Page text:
Sub-micron atmospheric aerosols in the surroundings of Marseille and Athens: physical characterization and new particle formation T. Petäjä1, V.-M. Kerminen2, M. Dal Maso1, H. Junninen1, I. K. Koponen1,3, T. Hussein1,4, P. P. Aalto1, S. Andronopoulos5, D. Robin6, K. Hämeri1,7, J. G. Bartzis5,8, and M. Kulmala1 1Division of Atmospheric Sciences, Dept. of Physical Sciences, University of Helsinki, Finland 2Finnish Meteorological Institute, Climate and Global Change, Helsinki, Finland 3Department of Chemistry, University of Copenhagen, Denmark 4Dept. of Applied Environmental Sciences (ITM), Stockholm University, Stockholm, Sweden 5National Centre for Scientific Research "Demokritos", Athens, Greece 6AIRMARAIX, Marseille, France 7Finnish Institute of Occupational Health, Helsinki, Finland 8Department of Engineering and Management of Energy Resources, University of West Macedonia, Kozani, Greece
Abstract. The properties of atmospheric aerosol particles in Marseille and Athens
were investigated. The studies were performed in Marseille, France,
during July 2002 and in Athens, Greece, during June 2003. The aerosol
size distribution and the formation and growth rates of newly formed
particles were characterized using Differential Mobility Particle
Sizers. Hygroscopic properties were observed using a Hygroscopic Tandem
Differential Mobility Analyzer setup. During both campaigns, the
observations were performed at suburban, almost rural sites, and the
sites can be considered to show general regional background behavior
depending on the wind direction. At both sites there were clear pattern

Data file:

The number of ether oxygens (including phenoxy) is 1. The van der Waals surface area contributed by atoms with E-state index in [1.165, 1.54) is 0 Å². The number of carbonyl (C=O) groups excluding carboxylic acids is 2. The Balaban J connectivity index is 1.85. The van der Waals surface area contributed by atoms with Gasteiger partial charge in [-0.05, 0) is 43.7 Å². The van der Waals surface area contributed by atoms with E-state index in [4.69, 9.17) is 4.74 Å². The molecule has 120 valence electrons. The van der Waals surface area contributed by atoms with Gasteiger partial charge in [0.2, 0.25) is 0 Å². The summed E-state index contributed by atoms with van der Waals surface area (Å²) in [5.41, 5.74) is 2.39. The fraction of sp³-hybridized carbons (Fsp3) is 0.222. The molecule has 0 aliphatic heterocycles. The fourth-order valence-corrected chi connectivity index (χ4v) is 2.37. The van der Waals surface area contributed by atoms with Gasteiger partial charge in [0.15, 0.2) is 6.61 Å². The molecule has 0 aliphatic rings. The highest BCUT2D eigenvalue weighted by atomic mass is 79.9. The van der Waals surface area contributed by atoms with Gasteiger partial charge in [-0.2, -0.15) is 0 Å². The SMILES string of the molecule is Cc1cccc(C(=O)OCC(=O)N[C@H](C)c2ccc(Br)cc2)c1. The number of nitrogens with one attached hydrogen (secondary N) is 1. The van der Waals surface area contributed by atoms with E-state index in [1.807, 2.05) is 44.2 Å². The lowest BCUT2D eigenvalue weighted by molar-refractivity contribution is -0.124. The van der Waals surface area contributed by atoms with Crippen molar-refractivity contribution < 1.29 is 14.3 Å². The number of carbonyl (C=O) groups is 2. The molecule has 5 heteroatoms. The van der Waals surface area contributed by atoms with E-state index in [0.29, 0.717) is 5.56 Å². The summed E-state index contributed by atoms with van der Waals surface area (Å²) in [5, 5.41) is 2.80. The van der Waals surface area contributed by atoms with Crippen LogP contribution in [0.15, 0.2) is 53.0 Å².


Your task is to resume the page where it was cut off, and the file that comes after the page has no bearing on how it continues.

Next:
for both aerosol number concentration and hygroscopic properties.
Nucleation mode number concentration increased during the morning hours
indicating new particle formation, which was observed during more than
30% of the days. The observed formation rate was typically more than
1 cm−3 s−1, and the growth rate was between
1.2–9.9 nm h−1. Based on hygroscopicity measurements in Athens,
the nucleation mode size increase was due to condensation of both water
insoluble and water soluble material. However, during a period of less
anthropogenic influence, the growth was to a larger extent due to water
insoluble components. When urban pollution was more pronounced, growth
due to condensation of water soluble material dominated.
Citation: Petäjä, T., Kerminen, V.-M., Dal Maso, M., Junninen, H., Koponen, I. K., Hussein, T., Aalto, P. P., Andronopoulos, S., Robin, D., Hämeri, K., Bartzis, J. G., and Kulmala, M.: Sub-micron atmospheric aerosols in the surroundings of Marseille and Athens: physical characterization and new particle formation, Atmos. Chem. Phys., 7, 2705-2720, doi:10.5194/acp-7-2705-2007, 2007.